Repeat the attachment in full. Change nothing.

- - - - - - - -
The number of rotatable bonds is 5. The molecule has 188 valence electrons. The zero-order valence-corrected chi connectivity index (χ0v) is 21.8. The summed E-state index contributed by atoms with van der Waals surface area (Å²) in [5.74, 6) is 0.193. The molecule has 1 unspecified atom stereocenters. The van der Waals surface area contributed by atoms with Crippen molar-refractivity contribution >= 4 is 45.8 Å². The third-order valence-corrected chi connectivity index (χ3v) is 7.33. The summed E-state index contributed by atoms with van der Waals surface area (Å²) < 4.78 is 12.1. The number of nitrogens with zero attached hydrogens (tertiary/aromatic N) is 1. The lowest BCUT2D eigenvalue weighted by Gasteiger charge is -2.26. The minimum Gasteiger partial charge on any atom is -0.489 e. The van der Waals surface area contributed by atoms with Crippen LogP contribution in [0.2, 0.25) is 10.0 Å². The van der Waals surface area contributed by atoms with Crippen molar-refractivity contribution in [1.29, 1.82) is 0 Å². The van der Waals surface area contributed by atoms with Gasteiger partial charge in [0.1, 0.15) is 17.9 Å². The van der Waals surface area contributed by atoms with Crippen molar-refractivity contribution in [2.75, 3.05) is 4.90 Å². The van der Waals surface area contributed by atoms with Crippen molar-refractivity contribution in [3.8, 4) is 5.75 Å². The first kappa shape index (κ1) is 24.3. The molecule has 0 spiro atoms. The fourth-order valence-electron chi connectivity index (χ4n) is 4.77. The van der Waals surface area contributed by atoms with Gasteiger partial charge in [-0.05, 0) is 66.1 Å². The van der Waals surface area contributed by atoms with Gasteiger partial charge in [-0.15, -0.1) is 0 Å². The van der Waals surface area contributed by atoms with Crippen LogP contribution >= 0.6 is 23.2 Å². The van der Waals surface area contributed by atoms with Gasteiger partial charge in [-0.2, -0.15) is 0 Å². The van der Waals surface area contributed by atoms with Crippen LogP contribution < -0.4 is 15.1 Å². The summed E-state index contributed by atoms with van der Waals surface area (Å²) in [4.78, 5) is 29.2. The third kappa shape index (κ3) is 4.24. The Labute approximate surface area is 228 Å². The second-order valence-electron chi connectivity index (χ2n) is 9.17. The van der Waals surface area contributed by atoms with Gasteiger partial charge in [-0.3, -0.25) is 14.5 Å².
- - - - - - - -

The number of rotatable bonds is 5. The molecule has 188 valence electrons. The zero-order valence-corrected chi connectivity index (χ0v) is 21.8. The summed E-state index contributed by atoms with van der Waals surface area (Å²) in [5.74, 6) is 0.193. The molecule has 1 unspecified atom stereocenters. The van der Waals surface area contributed by atoms with Crippen molar-refractivity contribution >= 4 is 45.8 Å². The third-order valence-corrected chi connectivity index (χ3v) is 7.33. The summed E-state index contributed by atoms with van der Waals surface area (Å²) < 4.78 is 12.1. The number of nitrogens with zero attached hydrogens (tertiary/aromatic N) is 1. The lowest BCUT2D eigenvalue weighted by Gasteiger charge is -2.26. The minimum Gasteiger partial charge on any atom is -0.489 e. The van der Waals surface area contributed by atoms with Crippen LogP contribution in [0.2, 0.25) is 10.0 Å². The van der Waals surface area contributed by atoms with Crippen molar-refractivity contribution in [1.29, 1.82) is 0 Å². The van der Waals surface area contributed by atoms with Gasteiger partial charge in [0.1, 0.15) is 17.9 Å². The van der Waals surface area contributed by atoms with Crippen molar-refractivity contribution in [2.75, 3.05) is 4.90 Å². The van der Waals surface area contributed by atoms with Crippen molar-refractivity contribution in [3.8, 4) is 5.75 Å². The first kappa shape index (κ1) is 24.3. The molecule has 0 spiro atoms. The fourth-order valence-electron chi connectivity index (χ4n) is 4.77. The van der Waals surface area contributed by atoms with Gasteiger partial charge in [-0.05, 0) is 66.1 Å². The van der Waals surface area contributed by atoms with Gasteiger partial charge in [-0.15, -0.1) is 0 Å². The van der Waals surface area contributed by atoms with Crippen LogP contribution >= 0.6 is 23.2 Å². The van der Waals surface area contributed by atoms with Gasteiger partial charge in [-0.2, -0.15) is 0 Å². The van der Waals surface area contributed by atoms with Crippen LogP contribution < -0.4 is 15.1 Å². The summed E-state index contributed by atoms with van der Waals surface area (Å²) in [4.78, 5) is 29.2. The third kappa shape index (κ3) is 4.24. The Labute approximate surface area is 228 Å². The second-order valence-electron chi connectivity index (χ2n) is 9.17. The van der Waals surface area contributed by atoms with Gasteiger partial charge in [-0.3, -0.25) is 14.5 Å².